Desktop Video – Not Yet… Maybe Not Ever

I was reading an entry from Aaron Barhardt’s blog TVBarn. Aaron is the TV critic from the Kansas City Star, though his influence and insight are more than you would expect from a market that size.

What Wired doesn’t seem to get is that the ability for people to produce high-quality video at home for little money will mean they won’t have to live in media capitals like New York, L.A. or Vancouver, where their outlooks are shaped, inevitably, by the cultures of those two media- and creative-saturated communities. And by creative I mean “creative.”

That fit in nicely with an off-the-cuff remark from my boss that, one day, something like Rocketboom might replace today’s ‘big media’.1

It’s certainly possible, but I think a lot of people who fondly look forward to the new golden age of simple and fast video miss the point that even with most of the cost and bother removed (and, make no mistake, most of the cost and bother of video production has already been removed), it is still time consuming while demanding creativity and organization.

Desktop video production has become cheap, but only if you place no value on your time!

A few weeks ago I got together with a group to make a short film for a contest. We all volunteered, but we weren’t all neophytes. Four of the principal players work in the media. Our talented, but game, support crew had almost no experience.

If I were a professional producer, looking to make this movie as a commercial project, this Saturday afternoon’s work would have cost thousands! And, to be honest, there was still a lot of unfinished work between what we did and something people would actually watch. There would have been more cost in polishing what we did.

Don’t count the big media out yet. We may be slower because of our size, but it is easier for us to re-purpose already existing material, or slice and dice what we have to produce additional material, than it is for someone in Kansas City to put together watchable video. We have economies of scale.

That’s not to say some mom and pop producers will succeed. They will. But, most of them won’t and most of what will be produced will be unwatchable or barely watchable. Take a look at the well meaning people who produce on your local public acess channel on cable.

The reason there’s so much garbage on TV isn’t because producers aren’t trying hard enough to produce better stuff. It’s because producing good TV is very difficult, time consuming and demanding of talent. Having 200 or 300 or 1,000 channels makes it much more difficult to aggregate that talent in one place.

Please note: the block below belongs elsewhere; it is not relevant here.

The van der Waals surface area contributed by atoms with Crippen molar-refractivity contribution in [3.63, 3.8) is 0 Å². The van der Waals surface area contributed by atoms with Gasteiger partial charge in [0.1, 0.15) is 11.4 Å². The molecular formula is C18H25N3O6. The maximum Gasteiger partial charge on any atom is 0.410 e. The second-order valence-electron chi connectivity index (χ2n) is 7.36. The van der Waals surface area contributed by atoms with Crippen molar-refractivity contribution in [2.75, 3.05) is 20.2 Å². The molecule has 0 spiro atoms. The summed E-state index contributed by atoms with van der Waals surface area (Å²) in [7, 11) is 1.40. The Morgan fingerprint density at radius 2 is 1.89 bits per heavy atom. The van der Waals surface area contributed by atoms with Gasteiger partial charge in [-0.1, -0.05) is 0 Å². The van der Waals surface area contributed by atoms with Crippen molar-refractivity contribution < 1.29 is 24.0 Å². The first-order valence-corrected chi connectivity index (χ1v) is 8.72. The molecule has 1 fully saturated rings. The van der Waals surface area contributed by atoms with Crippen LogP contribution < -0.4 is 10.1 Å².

1I consider my little TV station to be big media, so you can see the line for ‘big’ isn’t drawn too critically to size. Maybe instead of big, I should say conventionally structured.

Hitch – The Movie

I took Helaine on a date this afternoon. The idea was a romantic movie… I know, 3:30 PM, how romantic could it be?

We headed down to North Haven to see “Hitch,” the new movie with Will Smith and Kevin James. More on that in a minute.

I wanted coffee, but I felt it would be uncool to bring a container of Dunkin’ Donuts coffee (my favorite) into the theater – plus, I had seen coffee there before.

Bzzzz. Wrong! No coffee.

Instead, I ended up paying $4 for a large Diet Pepsi. $4! A 2-liter bottle costs 99&#162.

I admit it. I am the fool here. I’m the one who paid the $4… and didn’t get my coffee to boot.

On the other hand, though movie tickets now cost $9.50, we got ours for $6. This is one of those strange, hidden benefits of being a AAA member. Yes, you have to buy them in advance, but they don’t go bad (or if they do, they do it slowly enough that it’s never been a problem).

The newspaper said the movie was scheduled to start at 3:30. Not quite. Between a few commercials, promos and coming attractions, it didn’t get starting until sometime after 3:45 PM.

Hitch is the story of Will Smith, a relationship counselor. He takes hapless schlemiels, like I was when I was single, and gives them the advice necessary to meet the woman of their dreams.

His clients are sweet and earnest, though not classic catches. He is principled – the unexpected attribute for someone in that line of work, and the pivotal element creating the emotional tension that carries the movie.

Ask me what Will Smith does for a living? He is charming for a living. Sure, he acts… but he’s always acting as Will Smith being charming. There is a very good living doing that – obviously. And, quite honestly, it is a role I enjoy seeing.

His main pupil through the film is Kevin James, an accountant in love with a beautiful heiress who is a client of his firm. He lives a life where they are physically near each other, but she never see him.

In this movie, Kevin James was my surprise. I know he’s a comedian, has a successful sitcom (which I’ve never watched), and does a pretty good Jackie Gleason. He was very good.

Kevin James strongest point, was he never overwhelmed the character he played. It was never over the top. This was a nice guy, a good guy, not a beautiful guy.

His restrained physical comedy combined with his timing and interplay with Will Smith are what made the movie for me.

Smith and James love interests, Eva Mendes and Amber Valletta, are pretty and appropriate, but it’s the two guys and New York City that carry the weight here. New York is an integral part of the story and I am glad to see it playing itself instead of seeing Toronto or Vancouver as some wimpy New York wannabe.

The city was portrayed with the same kind of loving charm that Woody Allen brought to Annie Hall and Manhattan.

Even at 4:30 in the afternoon, this was a great date movie. We both loved it. It will be huge at the box office.

Blogger’s note – This is entry 1,000 in my blog. It is a milestone I never thought about… never expected. Thanks again for stopping by to read my words and thoughts.